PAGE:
Thursday, June 19, 2014
Tracey E. George (Vanderbilt) & Albert Yoon (Toronto), The Labor Market for New Law Professors, 11 J. Empirical Legal Stud. 1 (2014) (more here):
Law school professors control the production of lawyers and influence the evolution of law. Understanding who is hired as a tenure-track law professor is of clear importance to debates about the state of legal education in the United States. But while opinions abound on the law school hiring process, little is empirically known about what explains success in the market for law professors. Using a unique and extensive data set of survey responses from candidates in the 2007-2008 legal academic labor market, we examine the factors that influence which candidates are interviewed and ultimately hired by law schools. We find that law schools appear open to non-traditional candidates in the early phases of the hiring process but when it comes to the ultimate decision — hiring — they focus on candidates who look like current law professors.
The current study can help us to evaluate the law school crisis through its focus on how law schools hire tenure-track faculty. As law schools are called upon to reevaluate our goals and pedagogy, they rely on law professors who have a limited range of experiences. Nearly all new hires in our study attended a small set of schools which are more likely to emphasize theory over practice. And, the new hires have a shared set of professional experiences, especially time as a law teaching fellow and a judicial law clerk. Missing from those experiences is substantial time outside of a law school. The lack of real-world experience affects the capacity of new hires to teaching skills courses and to assist students making the transition to those real-world jobs.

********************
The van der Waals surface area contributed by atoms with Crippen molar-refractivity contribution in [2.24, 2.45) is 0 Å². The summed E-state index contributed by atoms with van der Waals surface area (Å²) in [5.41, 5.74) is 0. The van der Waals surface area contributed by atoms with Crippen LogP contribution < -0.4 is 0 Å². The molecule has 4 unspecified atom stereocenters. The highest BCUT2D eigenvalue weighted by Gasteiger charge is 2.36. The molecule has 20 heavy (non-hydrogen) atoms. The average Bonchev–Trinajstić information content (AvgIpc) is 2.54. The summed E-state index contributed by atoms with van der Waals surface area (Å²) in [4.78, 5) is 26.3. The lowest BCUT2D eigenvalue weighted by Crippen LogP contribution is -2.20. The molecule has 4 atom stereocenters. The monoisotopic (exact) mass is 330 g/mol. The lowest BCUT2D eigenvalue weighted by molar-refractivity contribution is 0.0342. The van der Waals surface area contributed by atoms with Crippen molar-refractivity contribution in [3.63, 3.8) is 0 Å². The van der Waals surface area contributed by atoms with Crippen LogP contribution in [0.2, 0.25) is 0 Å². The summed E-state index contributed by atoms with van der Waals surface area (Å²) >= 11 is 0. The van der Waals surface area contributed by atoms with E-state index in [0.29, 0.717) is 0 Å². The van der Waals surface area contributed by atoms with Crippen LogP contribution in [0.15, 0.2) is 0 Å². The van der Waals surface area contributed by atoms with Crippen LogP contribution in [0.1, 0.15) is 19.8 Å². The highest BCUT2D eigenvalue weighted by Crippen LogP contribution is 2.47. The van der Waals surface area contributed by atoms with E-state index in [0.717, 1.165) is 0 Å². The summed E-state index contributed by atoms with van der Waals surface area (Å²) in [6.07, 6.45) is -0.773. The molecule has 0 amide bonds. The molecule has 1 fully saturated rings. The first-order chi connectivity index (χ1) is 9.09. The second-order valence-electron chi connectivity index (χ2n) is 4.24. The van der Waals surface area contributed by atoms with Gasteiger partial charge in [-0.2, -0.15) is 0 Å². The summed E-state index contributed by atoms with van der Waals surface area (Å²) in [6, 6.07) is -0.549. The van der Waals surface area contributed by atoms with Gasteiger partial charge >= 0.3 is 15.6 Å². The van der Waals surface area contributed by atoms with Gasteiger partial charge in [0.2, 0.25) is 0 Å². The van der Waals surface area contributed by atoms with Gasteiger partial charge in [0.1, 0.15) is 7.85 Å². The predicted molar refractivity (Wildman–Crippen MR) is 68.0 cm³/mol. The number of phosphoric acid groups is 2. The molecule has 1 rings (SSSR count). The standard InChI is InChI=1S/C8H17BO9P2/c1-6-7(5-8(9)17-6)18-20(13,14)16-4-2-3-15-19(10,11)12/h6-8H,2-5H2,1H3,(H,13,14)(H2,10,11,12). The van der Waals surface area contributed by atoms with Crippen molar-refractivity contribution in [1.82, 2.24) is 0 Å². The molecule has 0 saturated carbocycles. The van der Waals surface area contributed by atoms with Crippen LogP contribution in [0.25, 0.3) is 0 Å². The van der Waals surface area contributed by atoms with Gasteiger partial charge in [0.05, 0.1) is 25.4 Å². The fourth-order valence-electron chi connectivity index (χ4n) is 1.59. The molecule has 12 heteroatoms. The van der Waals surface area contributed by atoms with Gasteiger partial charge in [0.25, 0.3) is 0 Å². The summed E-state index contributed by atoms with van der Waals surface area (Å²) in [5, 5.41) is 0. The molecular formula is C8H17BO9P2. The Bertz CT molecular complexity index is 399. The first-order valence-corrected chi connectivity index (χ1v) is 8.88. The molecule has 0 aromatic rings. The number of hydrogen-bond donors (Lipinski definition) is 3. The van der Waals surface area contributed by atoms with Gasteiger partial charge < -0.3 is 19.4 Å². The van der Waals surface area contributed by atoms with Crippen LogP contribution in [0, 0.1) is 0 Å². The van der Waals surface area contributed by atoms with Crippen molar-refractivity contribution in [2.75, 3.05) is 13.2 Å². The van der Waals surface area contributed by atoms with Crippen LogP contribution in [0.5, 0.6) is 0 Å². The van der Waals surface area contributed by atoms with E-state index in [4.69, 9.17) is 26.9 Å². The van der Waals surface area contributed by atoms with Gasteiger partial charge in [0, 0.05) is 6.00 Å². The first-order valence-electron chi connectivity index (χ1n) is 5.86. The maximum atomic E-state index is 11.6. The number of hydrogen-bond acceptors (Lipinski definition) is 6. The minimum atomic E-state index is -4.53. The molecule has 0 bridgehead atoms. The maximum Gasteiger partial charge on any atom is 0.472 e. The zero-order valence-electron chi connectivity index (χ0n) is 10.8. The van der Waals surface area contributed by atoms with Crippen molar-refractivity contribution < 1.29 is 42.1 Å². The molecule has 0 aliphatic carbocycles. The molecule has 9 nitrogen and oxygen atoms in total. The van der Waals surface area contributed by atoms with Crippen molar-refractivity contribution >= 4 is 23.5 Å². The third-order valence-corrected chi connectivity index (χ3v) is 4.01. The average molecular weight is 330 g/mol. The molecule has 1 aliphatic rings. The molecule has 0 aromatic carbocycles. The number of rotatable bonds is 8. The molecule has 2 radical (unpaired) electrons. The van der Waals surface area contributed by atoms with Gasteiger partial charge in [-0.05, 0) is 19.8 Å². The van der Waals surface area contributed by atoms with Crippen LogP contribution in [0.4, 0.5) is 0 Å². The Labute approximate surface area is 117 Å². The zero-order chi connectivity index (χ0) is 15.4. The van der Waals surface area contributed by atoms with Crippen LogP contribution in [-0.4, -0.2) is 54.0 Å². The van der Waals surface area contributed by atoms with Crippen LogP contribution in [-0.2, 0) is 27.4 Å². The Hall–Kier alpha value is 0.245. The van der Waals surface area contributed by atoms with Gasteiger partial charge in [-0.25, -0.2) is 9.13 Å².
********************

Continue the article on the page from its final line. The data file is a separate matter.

The challenges facing legal education, of course, cannot be fixed simply by hiring different tenure-track professors. Our study casts doubt on the ability of law schools to innovate in entry-level hiring due to the self-reinforcing nature of the selection process. Even if law schools could respond to the call for more skills training or better career advising by altering their tenure-track hiring, the reasons against doing so—the value of research and the core curriculum—may outweigh dramatic changes in tenure-track hiring. But, continuing to hire tenure-track professors who share the same credentials and experiences as tenured faculty may be a poor investment for law schools. The solution may be greater diversification in the types of law-teaching positions in law schools.